Abigail Barnette is the erotic romance pseudonym of Jenny Trout, YAauthor, blogger, and funny person. Writing as Jennifer Armintrout, she made the USA Today bestseller list with Blood Ties Book One: The Turning. Her novel American Vampire was named one of the top ten horror novels of 2011 by Booklist Magazine Online. She is a proud Michigander, mother of two, and wife to the only person alive capable of spending extended periods of time with her without wanting to kill her.
Sophie Scaife almost ran away once, trading her ticket to college for a ticket to Tokyo. But a delayed flight and a hot one-night stand with a stranger changed her mind, putting her firmly on track to a coveted position at a New York fashion magazine.
When the irresistible stranger from that one incredible night turns out to be her new boss - billionaire and publishing magnate Neil Elwood - Sophie can't resist the chance to rekindle the spark between them... and the opportunity to explore her submissive side with the most Dominant man she's ever known.
Neil is the only man who has ever understood Sophie's need to submit in the bedroom, and the only man who has ever satisfied those desires. When their scorching, no-strings-attached sexual relationship becomes something more, Sophie must choose between her career and heart... or risk losing them both.
Unemployed, blacklisted, and pregnant, Sophie Scaife’s life is totally upside down. Her relationship with publishing magnate Neil Elwood is on the rocks. Her best friend’s career is igniting. And Sophie is afraid she’ll make one of the toughest decisions of her life alone…
When a devastating diagnosis forces Neil to return to London, Sophie throws caution to the wind to follow her heart across the Atlantic. Keeping a scorching D/s affair as red-hot in sickness as it was in health is a challenge, even for two lovers as inventive as Sophie and Neil. But Sophie is more than willing to try anything her Sir commands, and their fantasies of control become a welcome refuge from the daily stress of illness.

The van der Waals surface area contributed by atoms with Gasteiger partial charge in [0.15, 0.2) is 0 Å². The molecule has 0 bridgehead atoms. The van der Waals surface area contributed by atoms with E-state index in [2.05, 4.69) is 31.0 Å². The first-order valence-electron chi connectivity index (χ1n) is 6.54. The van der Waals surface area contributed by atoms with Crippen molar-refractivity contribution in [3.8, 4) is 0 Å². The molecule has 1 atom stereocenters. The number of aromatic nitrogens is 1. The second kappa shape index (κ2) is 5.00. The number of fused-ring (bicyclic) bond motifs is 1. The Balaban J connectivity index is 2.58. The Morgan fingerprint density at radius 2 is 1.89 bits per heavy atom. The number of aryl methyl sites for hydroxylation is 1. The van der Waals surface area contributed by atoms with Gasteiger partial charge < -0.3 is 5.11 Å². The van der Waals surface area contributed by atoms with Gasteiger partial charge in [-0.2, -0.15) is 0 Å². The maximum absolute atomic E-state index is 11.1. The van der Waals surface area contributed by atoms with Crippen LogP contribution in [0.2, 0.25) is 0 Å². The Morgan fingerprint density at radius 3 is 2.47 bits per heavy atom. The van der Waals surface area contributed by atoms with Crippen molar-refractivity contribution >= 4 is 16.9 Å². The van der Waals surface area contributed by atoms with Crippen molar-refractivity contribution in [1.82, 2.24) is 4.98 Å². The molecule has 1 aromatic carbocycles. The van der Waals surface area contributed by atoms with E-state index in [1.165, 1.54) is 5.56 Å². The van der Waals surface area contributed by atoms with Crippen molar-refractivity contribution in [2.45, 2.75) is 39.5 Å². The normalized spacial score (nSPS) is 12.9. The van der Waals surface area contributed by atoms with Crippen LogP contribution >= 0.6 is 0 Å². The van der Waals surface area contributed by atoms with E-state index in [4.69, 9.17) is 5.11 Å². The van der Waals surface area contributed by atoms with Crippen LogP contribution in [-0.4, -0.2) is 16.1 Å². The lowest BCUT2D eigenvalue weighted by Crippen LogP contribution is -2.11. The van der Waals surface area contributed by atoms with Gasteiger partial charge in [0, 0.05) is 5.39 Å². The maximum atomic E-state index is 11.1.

While Neil’s wealth and privilege make adjusting to her new situation easier, Sophie finds herself rebuilding her life around an uncertain future. And while both of them face the changes between them head-on, they’re all too aware that their happiness may be fleeting—and Sophie could lose Neil forever.
After a tumultuous year, Sophie Scaife’s relationship with her boyfriend and Dom, billionaire media mogul Neil Elwood, is hotter and happier than ever. His sizzling Dominant side pushes Sophie to new and challenging heights of submission and erotic exploration as she follows her Sir’s every whim. But with his daughter’s impending wedding and a milestone birthday turning Neil’s thoughts toward settling down, Sophie faces a much different future than she’d planned.
Caught in a conflict between her new wealth and her desire for independence, Sophie fears she’s becoming just another Fifth Avenue trophy wife. With her fashion journalism career over and her new effort as a writer uninspiring, Sophie has to work harder than ever to prove her intentions to Neil’s family and friends.
Sophie isn’t the only one struggling to adapt to her new lifestyle. When private jets and designer labels threaten her bond with Holli, Sophie finds herself walking a fine line between the world she now inhabits and the past—and people—she fears she’s left behind. After a shocking revelation divides her loyalties, Sophie is in danger of losing her best friend or fracturing the trust of the man she loves.
A common question writers get asked is, “Do you listen to music while you write?” And the answer is, yes, quite a lot of us do. Some writers can’t listen to music with lyrics. Other writers have to listen to lyrics that remind them of their books. Some, myself included, like to put together playlists that serve as a kind of movie soundtrack to the scenes I’m writing. These are the top 5 songs I chose for the Boss series, and why: